A parliamentary inquiry into the “imbalance” between taxes for bricks-and-mortar stores and online retailers is set to be expanded as criticism of the measures continues.
Communities and Local Government Select Committee chairman Clive Betts plans to use an existing investigation into the effects of business rates on councils to launch a fresh inquiry aimed at scrutinising the disparity between online and offline business taxes.
During the spring Budget, Chancellor Philip Hammond acknowledged the criticism by stating there was scope for reform but failed to lay out any plans to change the current measures.
“There is a fundamental problem in the way valuations for business rates are done and that needs to be looked at,” Betts said.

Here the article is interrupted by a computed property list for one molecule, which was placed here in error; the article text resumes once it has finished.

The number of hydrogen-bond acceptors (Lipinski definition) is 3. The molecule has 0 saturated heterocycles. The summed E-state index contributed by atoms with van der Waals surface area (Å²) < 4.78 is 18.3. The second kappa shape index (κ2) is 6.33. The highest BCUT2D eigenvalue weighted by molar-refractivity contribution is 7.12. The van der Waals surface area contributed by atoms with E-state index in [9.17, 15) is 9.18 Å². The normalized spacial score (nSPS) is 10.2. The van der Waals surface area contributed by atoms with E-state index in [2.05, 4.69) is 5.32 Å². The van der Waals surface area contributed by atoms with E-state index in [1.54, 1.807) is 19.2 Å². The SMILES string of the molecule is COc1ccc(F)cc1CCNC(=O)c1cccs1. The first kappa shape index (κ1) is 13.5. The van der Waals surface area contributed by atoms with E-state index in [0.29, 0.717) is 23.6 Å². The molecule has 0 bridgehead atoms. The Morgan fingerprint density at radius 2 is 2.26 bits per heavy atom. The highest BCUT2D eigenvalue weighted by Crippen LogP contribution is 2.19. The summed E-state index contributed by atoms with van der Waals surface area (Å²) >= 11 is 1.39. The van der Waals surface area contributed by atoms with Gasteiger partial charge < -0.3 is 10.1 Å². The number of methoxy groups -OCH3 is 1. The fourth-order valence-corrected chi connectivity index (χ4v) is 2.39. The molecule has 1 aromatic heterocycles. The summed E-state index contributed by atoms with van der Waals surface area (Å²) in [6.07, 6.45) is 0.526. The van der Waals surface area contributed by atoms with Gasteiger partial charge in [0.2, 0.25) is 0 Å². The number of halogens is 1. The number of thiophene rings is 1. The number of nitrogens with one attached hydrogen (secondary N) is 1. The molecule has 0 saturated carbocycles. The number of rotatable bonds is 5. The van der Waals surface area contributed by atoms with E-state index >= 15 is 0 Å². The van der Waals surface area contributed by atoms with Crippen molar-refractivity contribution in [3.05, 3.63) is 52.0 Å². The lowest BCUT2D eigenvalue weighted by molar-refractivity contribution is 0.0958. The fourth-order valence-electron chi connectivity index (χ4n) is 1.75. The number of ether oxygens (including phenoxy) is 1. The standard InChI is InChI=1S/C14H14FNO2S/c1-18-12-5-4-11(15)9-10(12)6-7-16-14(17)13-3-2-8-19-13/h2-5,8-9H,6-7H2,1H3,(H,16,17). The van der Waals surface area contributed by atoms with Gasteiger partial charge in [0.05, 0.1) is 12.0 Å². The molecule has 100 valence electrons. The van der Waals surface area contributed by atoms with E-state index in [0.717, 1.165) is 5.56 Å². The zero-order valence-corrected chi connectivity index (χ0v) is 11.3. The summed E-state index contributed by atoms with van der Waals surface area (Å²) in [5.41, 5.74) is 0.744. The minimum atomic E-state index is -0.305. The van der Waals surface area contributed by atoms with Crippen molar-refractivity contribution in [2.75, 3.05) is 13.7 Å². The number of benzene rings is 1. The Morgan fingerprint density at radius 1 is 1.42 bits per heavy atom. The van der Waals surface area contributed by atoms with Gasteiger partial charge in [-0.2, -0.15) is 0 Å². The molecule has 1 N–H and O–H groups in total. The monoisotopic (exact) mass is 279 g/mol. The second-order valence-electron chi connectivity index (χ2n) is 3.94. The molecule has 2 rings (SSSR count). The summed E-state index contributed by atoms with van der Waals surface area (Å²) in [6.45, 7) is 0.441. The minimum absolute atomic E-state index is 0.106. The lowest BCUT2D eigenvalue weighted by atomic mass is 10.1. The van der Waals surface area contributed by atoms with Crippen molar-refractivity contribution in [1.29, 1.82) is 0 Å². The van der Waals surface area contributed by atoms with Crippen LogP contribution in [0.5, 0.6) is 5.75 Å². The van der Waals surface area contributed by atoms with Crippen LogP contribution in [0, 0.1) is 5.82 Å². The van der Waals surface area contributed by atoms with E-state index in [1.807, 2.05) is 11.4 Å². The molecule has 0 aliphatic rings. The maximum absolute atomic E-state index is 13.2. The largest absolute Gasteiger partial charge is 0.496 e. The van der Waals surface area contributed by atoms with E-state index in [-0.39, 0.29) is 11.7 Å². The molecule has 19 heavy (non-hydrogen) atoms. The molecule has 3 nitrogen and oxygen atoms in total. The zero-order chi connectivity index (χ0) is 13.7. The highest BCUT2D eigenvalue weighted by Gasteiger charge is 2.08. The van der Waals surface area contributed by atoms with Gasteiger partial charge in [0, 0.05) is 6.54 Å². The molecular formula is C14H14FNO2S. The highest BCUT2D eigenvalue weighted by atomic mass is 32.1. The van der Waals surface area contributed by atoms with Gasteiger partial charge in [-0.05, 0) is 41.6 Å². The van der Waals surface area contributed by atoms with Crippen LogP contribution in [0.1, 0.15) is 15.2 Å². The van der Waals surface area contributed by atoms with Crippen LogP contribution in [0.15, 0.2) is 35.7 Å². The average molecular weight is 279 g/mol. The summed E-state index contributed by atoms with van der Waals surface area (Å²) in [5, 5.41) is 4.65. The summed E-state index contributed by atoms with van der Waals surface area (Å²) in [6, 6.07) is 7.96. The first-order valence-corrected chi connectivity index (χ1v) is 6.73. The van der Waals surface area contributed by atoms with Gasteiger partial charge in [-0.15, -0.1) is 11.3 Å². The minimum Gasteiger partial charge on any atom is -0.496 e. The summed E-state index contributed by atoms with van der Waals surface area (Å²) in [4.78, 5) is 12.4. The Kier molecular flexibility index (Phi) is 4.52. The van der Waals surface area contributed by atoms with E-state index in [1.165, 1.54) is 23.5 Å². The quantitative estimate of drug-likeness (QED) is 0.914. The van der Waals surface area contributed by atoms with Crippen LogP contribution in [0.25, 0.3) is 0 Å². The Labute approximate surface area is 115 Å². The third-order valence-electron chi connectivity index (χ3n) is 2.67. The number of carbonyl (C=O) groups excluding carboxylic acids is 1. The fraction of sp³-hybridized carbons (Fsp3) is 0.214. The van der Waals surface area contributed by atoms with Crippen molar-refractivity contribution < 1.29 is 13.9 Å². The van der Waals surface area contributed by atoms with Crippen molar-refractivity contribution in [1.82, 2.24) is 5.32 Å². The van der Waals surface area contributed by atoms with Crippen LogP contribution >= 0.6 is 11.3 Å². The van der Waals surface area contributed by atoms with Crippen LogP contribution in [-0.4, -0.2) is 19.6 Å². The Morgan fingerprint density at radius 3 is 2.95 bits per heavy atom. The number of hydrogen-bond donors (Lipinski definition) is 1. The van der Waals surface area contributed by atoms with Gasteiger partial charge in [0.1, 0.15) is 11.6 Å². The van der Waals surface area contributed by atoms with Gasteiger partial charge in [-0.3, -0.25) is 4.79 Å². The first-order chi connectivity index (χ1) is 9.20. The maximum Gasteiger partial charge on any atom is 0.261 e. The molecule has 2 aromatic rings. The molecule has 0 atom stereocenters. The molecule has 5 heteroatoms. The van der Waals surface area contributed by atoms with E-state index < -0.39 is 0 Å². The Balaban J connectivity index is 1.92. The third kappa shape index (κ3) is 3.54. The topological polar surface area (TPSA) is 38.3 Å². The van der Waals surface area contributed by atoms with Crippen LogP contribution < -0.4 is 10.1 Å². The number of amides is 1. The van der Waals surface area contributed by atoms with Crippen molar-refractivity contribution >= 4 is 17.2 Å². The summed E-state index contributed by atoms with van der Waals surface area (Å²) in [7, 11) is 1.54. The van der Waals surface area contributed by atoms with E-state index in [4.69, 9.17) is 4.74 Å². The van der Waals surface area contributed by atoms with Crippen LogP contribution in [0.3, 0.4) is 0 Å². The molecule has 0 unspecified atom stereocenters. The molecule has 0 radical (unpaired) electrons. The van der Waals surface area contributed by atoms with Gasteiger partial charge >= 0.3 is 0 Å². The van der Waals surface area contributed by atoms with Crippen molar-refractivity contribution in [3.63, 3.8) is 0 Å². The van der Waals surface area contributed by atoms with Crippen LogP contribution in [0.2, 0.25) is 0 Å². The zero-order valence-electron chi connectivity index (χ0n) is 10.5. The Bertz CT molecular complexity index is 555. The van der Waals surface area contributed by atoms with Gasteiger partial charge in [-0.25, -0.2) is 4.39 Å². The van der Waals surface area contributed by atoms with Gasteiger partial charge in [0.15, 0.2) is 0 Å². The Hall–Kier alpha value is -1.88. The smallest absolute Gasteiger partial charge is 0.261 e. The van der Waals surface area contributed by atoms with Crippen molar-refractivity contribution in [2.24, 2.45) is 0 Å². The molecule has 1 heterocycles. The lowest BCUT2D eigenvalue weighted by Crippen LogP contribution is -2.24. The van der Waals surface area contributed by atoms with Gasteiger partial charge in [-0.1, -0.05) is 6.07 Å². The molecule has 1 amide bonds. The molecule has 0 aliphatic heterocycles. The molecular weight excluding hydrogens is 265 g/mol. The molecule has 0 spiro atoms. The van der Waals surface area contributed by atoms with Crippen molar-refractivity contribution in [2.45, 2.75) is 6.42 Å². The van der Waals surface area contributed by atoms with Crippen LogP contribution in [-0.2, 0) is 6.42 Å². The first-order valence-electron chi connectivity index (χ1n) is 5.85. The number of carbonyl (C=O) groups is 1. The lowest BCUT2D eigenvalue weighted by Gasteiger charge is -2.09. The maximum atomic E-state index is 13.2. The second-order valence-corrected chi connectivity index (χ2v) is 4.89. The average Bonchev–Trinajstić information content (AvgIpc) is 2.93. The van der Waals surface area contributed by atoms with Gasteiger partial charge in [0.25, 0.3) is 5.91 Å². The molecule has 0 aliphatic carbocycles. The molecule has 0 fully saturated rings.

“High street shops seem to pay more than a similar unit out-of-town.
READ MORE: Business Rates: the Good, the Bad & the Ugly
“That doesn’t feel right when there is a public and political view that high streets need some form of protection.
“There’s also an imbalance between property-based businesses and online sellers.”
This will be the first time business rates has come under scrutiny from a parliamentary inquiry, which have been condemned by some business leaders and prominent retail voices.
Despite these leading retail figures suggesting they be scrapped altogether, Betts argued this would cause more harm than good.
“There was a move led by some retailers to say 'let's scrap business rates'. That isn't going to happen,” he said.
“Business rates are a vital part of council income. If someone pays a bit less, someone else must pay a bit more.”